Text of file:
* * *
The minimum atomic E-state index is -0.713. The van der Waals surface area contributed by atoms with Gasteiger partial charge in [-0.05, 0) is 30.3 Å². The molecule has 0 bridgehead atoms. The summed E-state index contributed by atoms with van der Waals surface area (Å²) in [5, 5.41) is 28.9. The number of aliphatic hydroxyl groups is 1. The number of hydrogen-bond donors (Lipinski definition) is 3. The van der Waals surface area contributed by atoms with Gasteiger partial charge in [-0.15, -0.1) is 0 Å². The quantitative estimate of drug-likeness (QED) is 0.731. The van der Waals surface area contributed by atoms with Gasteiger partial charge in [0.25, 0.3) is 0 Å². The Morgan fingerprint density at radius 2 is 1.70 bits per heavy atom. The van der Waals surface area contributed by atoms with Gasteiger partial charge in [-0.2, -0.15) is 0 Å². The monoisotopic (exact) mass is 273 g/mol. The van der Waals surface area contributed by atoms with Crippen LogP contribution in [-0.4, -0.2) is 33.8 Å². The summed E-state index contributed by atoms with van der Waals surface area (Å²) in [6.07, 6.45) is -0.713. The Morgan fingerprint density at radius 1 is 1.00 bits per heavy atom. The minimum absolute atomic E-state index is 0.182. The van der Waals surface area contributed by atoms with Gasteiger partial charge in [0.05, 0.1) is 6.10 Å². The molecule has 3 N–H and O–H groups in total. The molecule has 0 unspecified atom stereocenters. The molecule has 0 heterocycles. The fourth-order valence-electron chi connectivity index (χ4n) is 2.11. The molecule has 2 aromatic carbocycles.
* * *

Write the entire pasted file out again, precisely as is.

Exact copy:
The minimum atomic E-state index is -0.713. The van der Waals surface area contributed by atoms with Gasteiger partial charge in [-0.05, 0) is 30.3 Å². The molecule has 0 bridgehead atoms. The summed E-state index contributed by atoms with van der Waals surface area (Å²) in [5, 5.41) is 28.9. The number of aliphatic hydroxyl groups is 1. The number of hydrogen-bond donors (Lipinski definition) is 3. The van der Waals surface area contributed by atoms with Gasteiger partial charge in [-0.15, -0.1) is 0 Å². The quantitative estimate of drug-likeness (QED) is 0.731. The van der Waals surface area contributed by atoms with Gasteiger partial charge in [0.25, 0.3) is 0 Å². The Morgan fingerprint density at radius 2 is 1.70 bits per heavy atom. The van der Waals surface area contributed by atoms with Gasteiger partial charge in [-0.2, -0.15) is 0 Å². The monoisotopic (exact) mass is 273 g/mol. The van der Waals surface area contributed by atoms with Crippen LogP contribution in [-0.4, -0.2) is 33.8 Å². The summed E-state index contributed by atoms with van der Waals surface area (Å²) in [6.07, 6.45) is -0.713. The Morgan fingerprint density at radius 1 is 1.00 bits per heavy atom. The minimum absolute atomic E-state index is 0.182. The van der Waals surface area contributed by atoms with Gasteiger partial charge in [0.05, 0.1) is 6.10 Å². The molecule has 3 N–H and O–H groups in total. The molecule has 0 unspecified atom stereocenters. The molecule has 0 heterocycles. The fourth-order valence-electron chi connectivity index (χ4n) is 2.11. The molecule has 2 aromatic carbocycles.